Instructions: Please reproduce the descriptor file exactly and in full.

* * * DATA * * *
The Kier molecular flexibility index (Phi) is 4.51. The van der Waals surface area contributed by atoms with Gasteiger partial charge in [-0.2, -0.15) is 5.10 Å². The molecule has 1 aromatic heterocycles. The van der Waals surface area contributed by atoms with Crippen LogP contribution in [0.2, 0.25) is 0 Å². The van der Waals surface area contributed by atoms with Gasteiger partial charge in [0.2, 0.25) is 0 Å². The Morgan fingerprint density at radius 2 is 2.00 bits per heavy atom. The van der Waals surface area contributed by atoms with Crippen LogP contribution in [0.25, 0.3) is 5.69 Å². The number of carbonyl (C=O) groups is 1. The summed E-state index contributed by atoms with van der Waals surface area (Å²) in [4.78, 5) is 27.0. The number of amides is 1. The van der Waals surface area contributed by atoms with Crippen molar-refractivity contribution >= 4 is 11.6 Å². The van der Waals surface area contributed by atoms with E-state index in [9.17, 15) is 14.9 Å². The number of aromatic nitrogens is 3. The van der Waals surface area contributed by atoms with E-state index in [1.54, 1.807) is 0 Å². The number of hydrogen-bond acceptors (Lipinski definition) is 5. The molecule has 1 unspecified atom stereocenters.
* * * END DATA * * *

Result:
The Kier molecular flexibility index (Phi) is 4.51. The van der Waals surface area contributed by atoms with Gasteiger partial charge in [-0.2, -0.15) is 5.10 Å². The molecule has 1 aromatic heterocycles. The van der Waals surface area contributed by atoms with Crippen LogP contribution in [0.2, 0.25) is 0 Å². The van der Waals surface area contributed by atoms with Gasteiger partial charge in [0.2, 0.25) is 0 Å². The Morgan fingerprint density at radius 2 is 2.00 bits per heavy atom. The van der Waals surface area contributed by atoms with Crippen LogP contribution in [0.25, 0.3) is 5.69 Å². The number of carbonyl (C=O) groups is 1. The summed E-state index contributed by atoms with van der Waals surface area (Å²) in [4.78, 5) is 27.0. The number of amides is 1. The van der Waals surface area contributed by atoms with Crippen molar-refractivity contribution >= 4 is 11.6 Å². The van der Waals surface area contributed by atoms with E-state index in [9.17, 15) is 14.9 Å². The number of aromatic nitrogens is 3. The van der Waals surface area contributed by atoms with E-state index in [1.54, 1.807) is 0 Å². The number of hydrogen-bond acceptors (Lipinski definition) is 5. The molecule has 1 unspecified atom stereocenters.